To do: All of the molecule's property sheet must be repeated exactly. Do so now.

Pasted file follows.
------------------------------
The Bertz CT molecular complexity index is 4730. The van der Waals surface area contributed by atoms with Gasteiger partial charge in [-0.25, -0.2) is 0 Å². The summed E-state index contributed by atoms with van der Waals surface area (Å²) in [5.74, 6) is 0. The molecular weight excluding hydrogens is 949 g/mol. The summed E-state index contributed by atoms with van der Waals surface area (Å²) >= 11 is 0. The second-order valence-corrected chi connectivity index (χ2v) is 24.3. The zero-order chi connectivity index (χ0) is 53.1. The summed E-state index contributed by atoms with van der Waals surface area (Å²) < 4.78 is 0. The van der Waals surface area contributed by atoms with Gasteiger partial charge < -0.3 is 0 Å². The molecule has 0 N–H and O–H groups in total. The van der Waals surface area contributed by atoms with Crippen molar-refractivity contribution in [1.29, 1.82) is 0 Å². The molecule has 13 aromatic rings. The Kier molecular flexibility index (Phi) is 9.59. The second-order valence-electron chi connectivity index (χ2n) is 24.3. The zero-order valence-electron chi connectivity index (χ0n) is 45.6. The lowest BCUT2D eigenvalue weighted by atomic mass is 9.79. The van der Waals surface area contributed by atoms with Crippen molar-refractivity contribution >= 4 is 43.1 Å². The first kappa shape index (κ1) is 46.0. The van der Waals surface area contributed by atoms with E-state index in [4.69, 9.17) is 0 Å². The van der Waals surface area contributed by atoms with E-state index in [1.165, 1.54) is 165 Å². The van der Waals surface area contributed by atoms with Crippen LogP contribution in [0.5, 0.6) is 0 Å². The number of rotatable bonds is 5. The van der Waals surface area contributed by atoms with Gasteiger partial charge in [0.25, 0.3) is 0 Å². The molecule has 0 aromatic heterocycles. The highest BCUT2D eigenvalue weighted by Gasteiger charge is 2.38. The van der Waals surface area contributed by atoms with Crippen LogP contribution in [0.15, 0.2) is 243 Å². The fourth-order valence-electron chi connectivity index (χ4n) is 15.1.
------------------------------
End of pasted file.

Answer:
The Bertz CT molecular complexity index is 4730. The van der Waals surface area contributed by atoms with Gasteiger partial charge in [-0.25, -0.2) is 0 Å². The summed E-state index contributed by atoms with van der Waals surface area (Å²) in [5.74, 6) is 0. The molecular weight excluding hydrogens is 949 g/mol. The summed E-state index contributed by atoms with van der Waals surface area (Å²) >= 11 is 0. The second-order valence-corrected chi connectivity index (χ2v) is 24.3. The zero-order chi connectivity index (χ0) is 53.1. The summed E-state index contributed by atoms with van der Waals surface area (Å²) < 4.78 is 0. The van der Waals surface area contributed by atoms with Gasteiger partial charge < -0.3 is 0 Å². The molecule has 0 N–H and O–H groups in total. The van der Waals surface area contributed by atoms with Crippen molar-refractivity contribution in [1.29, 1.82) is 0 Å². The molecule has 13 aromatic rings. The Kier molecular flexibility index (Phi) is 9.59. The second-order valence-electron chi connectivity index (χ2n) is 24.3. The zero-order valence-electron chi connectivity index (χ0n) is 45.6. The lowest BCUT2D eigenvalue weighted by atomic mass is 9.79. The van der Waals surface area contributed by atoms with Crippen molar-refractivity contribution >= 4 is 43.1 Å². The first kappa shape index (κ1) is 46.0. The van der Waals surface area contributed by atoms with E-state index in [4.69, 9.17) is 0 Å². The van der Waals surface area contributed by atoms with E-state index in [1.165, 1.54) is 165 Å². The van der Waals surface area contributed by atoms with Crippen LogP contribution in [0.5, 0.6) is 0 Å². The number of rotatable bonds is 5. The van der Waals surface area contributed by atoms with Gasteiger partial charge in [0.25, 0.3) is 0 Å². The molecule has 0 aromatic heterocycles. The highest BCUT2D eigenvalue weighted by Gasteiger charge is 2.38. The van der Waals surface area contributed by atoms with Crippen LogP contribution in [0.15, 0.2) is 243 Å². The fourth-order valence-electron chi connectivity index (χ4n) is 15.1.